From Farnek’s perspective, technology is crucial. Julian Khalil, Director - Soft Services, Farnek Services, shared, “We started our journey few years ago by investing in and developing our own technologies with the target to drive efficiencies in operations and enhance customer experience. Our inhouse developed smart watch helps to ease communication between all team members, reduces response timings and ensures optimum deployment. In addition to that we are automating and digitalising many other processes in administration reducing manual work and time spent. A challenge of new technology is that it is not commercialised and investments are high. Especially in this region manpower cost are rather low and therefore high investment cost do not pay off that easy. This is one of the reasons we started to look for our own solutions.’’
 
According to Deutschbein, a service provider's role is to educate the client about the benefits of the latest technologies and convince them to use the most effective ones in view of the long-term returns that offset the initial cost. She adds that sharing cost is the best model in that respect. Ahmed says, “The only innovation that is costly is the one applied in the wrong place. Yes, the initial investment is expensive, but if you don't have a long-term partnership, then innovation can't be subsidised over a short period. This is when it becomes expensive. We must be sure that we have long term partnership in place to cover the cost.”
 
Role of sustainability 
Sustainability and ecofriendliness go hand in hand with innovation. “Through the technology we provide, we have been privy to a more measured idea of service delivery and how that is managed,” says Jarvis. He adds, “We are moving towards output specifications in the region to ensure that contractors are more efficient; but a part of that involves monitoring what is being used and recording it and therefore being able to show clients how their facility is performing. From a hard services perspective it has a very big economic and sustainability element to it.”
 
On the other hand, while we talk about adapting sustainable solutions the real estate industry is already in line with this. Dubai and Abu Dhabi probably have some of the most fantastic buildings in the region, and with the ongoing construction boom, the majority of the buildings that are under construction are adhering to the LEED standard. “It’s not going to be an option any more for cleaning companies to not adhere to these policies while the government is also very keen on pushing forward greener initiatives. We have already implemented Estidama in our organisation. Going green is no more a choice; it’s a social responsibility,” explains Ahmed.
 
“Sustainability plays a major role in all the operations that are carried out at Farnek. We’ve recently been awarded with ISSA’s Cleaning Industry Management Standard Green Building (CIMS GB) with honours. To comply, Farnek met various criteria with a focus on sustainable cleaning practices, which include the implementation of a green cleaning policy, resource conservation plans and environmental impact analysis. Being CIMS GB certified, we automatically secure the required green cleaning points for our clients who are aiming at LEED EB: O&M (Leadership in Energy and Environmental Design (LEED) for Existing Buildings; Operations and Maintenance) certification. Besides, we are also trying to set a benchmark by measuring our CO2 emissions from our cleaning services with the help of our partners. The initiative provides environmentallyconscious businesses with the opportunity to offset their carbon footprint and neutralise the environmental impact of their cleaning operations by investing in a range of projects that replace the use of fossil fuels with renewable energy,” shares Khalil.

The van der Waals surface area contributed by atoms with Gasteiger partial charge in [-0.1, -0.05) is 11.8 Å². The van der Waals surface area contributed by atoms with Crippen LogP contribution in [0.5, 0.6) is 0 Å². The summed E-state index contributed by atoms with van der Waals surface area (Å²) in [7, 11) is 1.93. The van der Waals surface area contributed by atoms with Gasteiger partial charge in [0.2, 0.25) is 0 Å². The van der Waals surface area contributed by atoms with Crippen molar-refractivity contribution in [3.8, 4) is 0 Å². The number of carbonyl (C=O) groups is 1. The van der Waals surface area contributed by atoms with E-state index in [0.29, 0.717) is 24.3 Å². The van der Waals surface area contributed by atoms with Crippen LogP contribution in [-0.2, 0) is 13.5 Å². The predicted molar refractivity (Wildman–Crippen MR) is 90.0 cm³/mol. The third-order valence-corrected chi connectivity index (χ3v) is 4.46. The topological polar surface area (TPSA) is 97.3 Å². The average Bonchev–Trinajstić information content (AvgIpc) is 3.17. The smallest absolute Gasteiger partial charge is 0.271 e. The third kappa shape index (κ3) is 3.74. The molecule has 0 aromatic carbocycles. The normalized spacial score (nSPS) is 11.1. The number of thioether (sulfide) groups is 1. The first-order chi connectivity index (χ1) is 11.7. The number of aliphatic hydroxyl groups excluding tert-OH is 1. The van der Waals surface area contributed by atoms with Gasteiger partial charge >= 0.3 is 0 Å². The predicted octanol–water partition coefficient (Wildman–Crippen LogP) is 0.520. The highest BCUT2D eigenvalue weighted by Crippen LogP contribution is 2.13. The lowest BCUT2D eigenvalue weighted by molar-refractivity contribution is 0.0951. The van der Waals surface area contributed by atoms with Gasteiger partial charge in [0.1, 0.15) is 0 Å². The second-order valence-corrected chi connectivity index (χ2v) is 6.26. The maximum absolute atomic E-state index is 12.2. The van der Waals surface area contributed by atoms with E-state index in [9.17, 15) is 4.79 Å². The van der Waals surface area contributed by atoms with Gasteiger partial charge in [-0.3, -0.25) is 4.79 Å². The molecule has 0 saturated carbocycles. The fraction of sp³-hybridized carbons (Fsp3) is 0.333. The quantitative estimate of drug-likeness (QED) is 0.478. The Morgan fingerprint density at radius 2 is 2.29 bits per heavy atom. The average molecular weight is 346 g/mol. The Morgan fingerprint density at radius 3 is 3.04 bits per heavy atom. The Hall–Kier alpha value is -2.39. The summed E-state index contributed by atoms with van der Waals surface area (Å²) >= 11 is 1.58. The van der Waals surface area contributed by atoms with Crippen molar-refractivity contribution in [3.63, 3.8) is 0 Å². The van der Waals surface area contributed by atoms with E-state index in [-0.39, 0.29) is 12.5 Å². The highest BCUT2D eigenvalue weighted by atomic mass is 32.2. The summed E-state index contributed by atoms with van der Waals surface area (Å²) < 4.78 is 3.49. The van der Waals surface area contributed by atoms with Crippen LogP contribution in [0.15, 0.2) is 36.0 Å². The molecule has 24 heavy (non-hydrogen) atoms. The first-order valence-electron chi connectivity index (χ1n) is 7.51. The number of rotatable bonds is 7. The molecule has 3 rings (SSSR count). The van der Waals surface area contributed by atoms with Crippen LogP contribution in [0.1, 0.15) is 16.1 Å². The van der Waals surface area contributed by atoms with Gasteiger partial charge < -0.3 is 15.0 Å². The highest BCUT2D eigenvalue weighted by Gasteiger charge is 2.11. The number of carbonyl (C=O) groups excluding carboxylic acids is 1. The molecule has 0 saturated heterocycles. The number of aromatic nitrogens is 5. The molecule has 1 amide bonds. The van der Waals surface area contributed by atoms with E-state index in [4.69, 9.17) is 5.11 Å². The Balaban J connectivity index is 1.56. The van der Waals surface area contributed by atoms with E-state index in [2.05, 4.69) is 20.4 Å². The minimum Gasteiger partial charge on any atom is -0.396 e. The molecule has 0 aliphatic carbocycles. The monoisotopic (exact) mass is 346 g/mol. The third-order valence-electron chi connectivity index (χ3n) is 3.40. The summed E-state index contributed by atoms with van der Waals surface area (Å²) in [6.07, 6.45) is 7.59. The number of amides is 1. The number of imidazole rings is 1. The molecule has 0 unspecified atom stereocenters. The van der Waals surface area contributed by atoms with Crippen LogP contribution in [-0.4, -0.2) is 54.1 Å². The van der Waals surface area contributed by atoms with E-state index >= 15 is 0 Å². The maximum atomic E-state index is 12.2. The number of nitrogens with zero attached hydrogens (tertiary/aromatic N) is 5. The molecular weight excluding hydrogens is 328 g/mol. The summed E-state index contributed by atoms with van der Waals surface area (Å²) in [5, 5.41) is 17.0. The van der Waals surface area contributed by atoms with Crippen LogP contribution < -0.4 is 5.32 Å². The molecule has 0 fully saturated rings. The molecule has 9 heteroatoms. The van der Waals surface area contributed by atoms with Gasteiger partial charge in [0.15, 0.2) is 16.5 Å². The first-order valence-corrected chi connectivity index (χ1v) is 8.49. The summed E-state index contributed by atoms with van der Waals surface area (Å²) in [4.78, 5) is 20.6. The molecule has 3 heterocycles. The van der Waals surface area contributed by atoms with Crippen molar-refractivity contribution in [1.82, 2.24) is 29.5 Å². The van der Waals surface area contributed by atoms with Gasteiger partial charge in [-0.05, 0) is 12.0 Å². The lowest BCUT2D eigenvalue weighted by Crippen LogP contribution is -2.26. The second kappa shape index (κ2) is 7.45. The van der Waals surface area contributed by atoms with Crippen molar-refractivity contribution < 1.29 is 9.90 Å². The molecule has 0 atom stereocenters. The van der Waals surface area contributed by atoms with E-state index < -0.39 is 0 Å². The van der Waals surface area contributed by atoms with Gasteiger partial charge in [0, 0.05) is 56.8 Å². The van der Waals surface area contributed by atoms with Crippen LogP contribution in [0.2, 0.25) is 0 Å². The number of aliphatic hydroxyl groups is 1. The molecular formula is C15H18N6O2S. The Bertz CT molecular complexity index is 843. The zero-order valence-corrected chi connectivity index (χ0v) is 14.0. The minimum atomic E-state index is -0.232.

Deutschbein opines, “Sustainability is playing an important role in our organisation, and it is actually a part of our tender agreements. We have specifications on the products and machines that can be used in our organisation, the chemicals used should have as a minimum of green/eco certifications and are used in most economical proportions. In fact, we use pre-soaked mops, which eliminate the need for the cleaner to carry any chemical or water on site leading to no pollution or very less pollution and water conservation.” 
 
 
The hiring dilemma 
While it is all very essential to talk about technology and its adoption, manpower still remains a dominant aspect of any efficient cleaning operation. Growth within the organisation is another aspect of hiring. Several companies ensure that their staff is trained from the lowest level and offered the kind of experience and support that helps them climb the career ladder. Ahmed says, “We are fortunate to have office boys who started with us at a lower grade level and are now at par with my role as Regional General Manager; they have the capabilities - we just need to show them the right path.”